Yunel Escobar: Confusing Player, Confusing Team

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Yunel Escobar is in trouble for what he's writing on himself. The Toronto Blue Jays are in trouble because they have to evaluate Escobar and the rest of the team.

The Yunel Escobar flap seems like something you're supposed to have Big Opinions on. And I do. A bunch of swirling opinions that touch on society, cultural mores, and all points in between. And it would be a mess of an article. More importantly, it wouldn't be a baseball article. Certainly nothing you'd want to read, anyway.

But there's a way to turn the Escobar thing into a baseball article. After the suspension (assuming there is one) has been served, the Toronto Blue Jays will still have Yunel Escobar. They'll likely have him next year, one year older, a little bit harder to foist on another team for fair value, and just as confusing as ever. And he's the perfect Blue Jays player. Not because of his eye-black stupidity, but because he's confusing.

Of course he's confusing. The entire Blue Jays team is confusing. There are good teams, and there are bad teams. But there isn't a more confusing team than the Blue Jays.

Take the Cubs. They're a bad team, but they aren't confusing. They're going to build around players like Starlin Castro, Anthony Rizzo, and Brett Jackson. They're going to explore a Matt Garza trade at some point in the next nine months. They probably aren't going to offer Josh Hamilton $200 million. You have a pretty good idea of what the Cubs are and what they're trying to do.

The Blue Jays are filled with mystery players. They could be good next year. They could be bad. They could be in the middle. It's a mysterrrry! Escobar is one of those mystery players. In 2011, he hit .290/.369/.413 and looked like a franchise cornerstone. This season, his walk rate was cut in half, and he couldn't even out-hit the no-hit shortstop (Tyler Pastornicky) he was traded for. Now he's embroiled in controversy.

More mystery: Colby Rasmus was one of the other trade acquisitions that inspired the Alex Anthopolous nickname of "The Ninja." The Blue Jays GM was metaphorically dressing in all black, sneaking into the houses of other teams, and absconding with their cost-controlled young players. But Rasmus slumped horrifically after the Blue Jays acquired him, and after a promising first half this season, he's been dreadful in the second half, hitting .185/.242/.295 after the break. His OBP on the year is now .295. Will he add some better plate discipline to go along with his 20-homer power? Will he ever hit lefties? Mystery player!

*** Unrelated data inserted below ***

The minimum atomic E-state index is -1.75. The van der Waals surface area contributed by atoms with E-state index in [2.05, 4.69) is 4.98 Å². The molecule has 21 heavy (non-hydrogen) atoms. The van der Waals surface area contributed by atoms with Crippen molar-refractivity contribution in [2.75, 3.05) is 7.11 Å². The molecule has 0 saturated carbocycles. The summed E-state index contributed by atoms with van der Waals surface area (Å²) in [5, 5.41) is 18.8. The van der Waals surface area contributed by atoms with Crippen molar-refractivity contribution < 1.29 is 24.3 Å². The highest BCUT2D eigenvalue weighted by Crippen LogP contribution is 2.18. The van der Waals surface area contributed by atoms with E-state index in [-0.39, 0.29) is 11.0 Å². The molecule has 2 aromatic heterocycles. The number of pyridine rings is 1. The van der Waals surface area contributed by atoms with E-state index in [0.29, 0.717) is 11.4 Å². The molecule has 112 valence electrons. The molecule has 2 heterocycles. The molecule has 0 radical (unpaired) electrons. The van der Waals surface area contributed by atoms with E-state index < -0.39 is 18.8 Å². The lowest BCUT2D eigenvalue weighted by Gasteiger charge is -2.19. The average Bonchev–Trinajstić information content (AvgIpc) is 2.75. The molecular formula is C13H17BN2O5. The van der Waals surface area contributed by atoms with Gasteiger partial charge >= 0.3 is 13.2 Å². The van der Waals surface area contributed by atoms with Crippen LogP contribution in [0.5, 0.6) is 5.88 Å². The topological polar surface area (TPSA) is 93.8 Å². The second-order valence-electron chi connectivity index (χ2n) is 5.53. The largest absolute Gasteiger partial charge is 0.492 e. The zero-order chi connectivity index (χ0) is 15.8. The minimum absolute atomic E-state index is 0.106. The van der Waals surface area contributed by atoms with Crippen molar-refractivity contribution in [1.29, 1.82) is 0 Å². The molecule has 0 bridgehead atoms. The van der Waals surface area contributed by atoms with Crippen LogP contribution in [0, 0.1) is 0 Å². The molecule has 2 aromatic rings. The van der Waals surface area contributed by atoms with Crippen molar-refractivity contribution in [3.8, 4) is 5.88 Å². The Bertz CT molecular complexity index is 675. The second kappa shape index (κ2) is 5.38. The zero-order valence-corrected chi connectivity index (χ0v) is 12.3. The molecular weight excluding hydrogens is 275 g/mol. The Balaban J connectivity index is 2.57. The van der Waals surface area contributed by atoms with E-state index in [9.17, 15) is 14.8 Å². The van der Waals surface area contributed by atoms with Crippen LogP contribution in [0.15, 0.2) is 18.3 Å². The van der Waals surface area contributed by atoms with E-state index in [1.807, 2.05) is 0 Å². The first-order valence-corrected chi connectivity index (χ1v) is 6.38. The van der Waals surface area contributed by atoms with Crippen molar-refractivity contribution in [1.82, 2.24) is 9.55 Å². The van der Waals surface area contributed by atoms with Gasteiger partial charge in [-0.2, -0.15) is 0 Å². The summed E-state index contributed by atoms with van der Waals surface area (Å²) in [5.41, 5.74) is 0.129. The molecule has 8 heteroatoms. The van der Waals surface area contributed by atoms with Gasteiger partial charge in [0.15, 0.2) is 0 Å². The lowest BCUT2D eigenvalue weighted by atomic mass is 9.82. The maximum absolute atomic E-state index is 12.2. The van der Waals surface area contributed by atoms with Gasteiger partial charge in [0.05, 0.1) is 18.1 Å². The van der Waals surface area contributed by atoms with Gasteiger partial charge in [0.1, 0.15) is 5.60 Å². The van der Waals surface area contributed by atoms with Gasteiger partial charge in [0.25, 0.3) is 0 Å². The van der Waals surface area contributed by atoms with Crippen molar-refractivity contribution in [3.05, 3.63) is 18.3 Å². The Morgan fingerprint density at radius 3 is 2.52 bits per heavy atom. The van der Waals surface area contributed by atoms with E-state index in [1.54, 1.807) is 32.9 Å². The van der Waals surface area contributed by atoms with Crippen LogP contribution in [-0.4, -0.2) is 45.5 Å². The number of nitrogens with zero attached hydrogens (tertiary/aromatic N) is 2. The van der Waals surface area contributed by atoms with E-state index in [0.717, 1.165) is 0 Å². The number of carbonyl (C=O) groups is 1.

There are a lot of mystery pitchers this year around both leagues. Tim Lincecum, Jair Jurrjens, Daniel Bard, Randy Wolf … all of them have seen mysterious and brutal declines for various reasons, none of which can be conclusively identified. But the most mysterious of them all is Ricky Romero, who went from an All-Star to the worst pitcher in baseball. Nothing about his situation is especially encouraging, except for the 613 mostly successful innings he had his career before 2012.

Then you get into the mysteries of the fragile human body. How will Drew Hutchison and Kyle Drabek recover from their injuries? Was the organizational inability to keep pitchers healthy an unfathomable streak of bad luck, or is there something systemic going on? Don't know.

Brandon Morrow was the original mystery pitcher, with strikeout stuff and peripherals that didn't match his lack of skill preventing runs. He looked like he was on the right path this year before his injury. Or maybe he was really the pitcher from the previous two seasons. The Blue Jays will figure it out next year, apparently. Unless they don't.

You can do this up and down the roster, from Adam Lind to David Cooper, Anthony Gose to Brett Lawrie, Henderson Alvarez to Brett Cecil, just about every player is something of an enigma -- a throw-up-your-hands kind of player who could be the a part of the next good Blue Jays team, or who could disappoint just as easily.

Long story short: No other team can look at their organizational depth chart and say, "I have no idea what in the hell is going on here" quite like the Blue Jays will this offseason. Do they make trades and free-agent signings in a win-now attempt, or do they trust the team they've built, hoping for better luck and rebounds from more than a few of the above players?

All I know is that I'm glad it's not my job. The eye-black nonsense will probably cost Escobar some games, and it will probably cost him in the public-relations department. It will also add to the hard-to-evaluate offseason the Blue Jays were already expecting. Is he a no-hit, all-glove specialist, or is he the plus offensive shortstop he was last year? The Blue Jays would love to know so they could plan things out, but they'll have to make an educated guess right now. The same goes for the rest of the team. It's a fantastically confusing group of players, with Escobar representing the whole lot of them.

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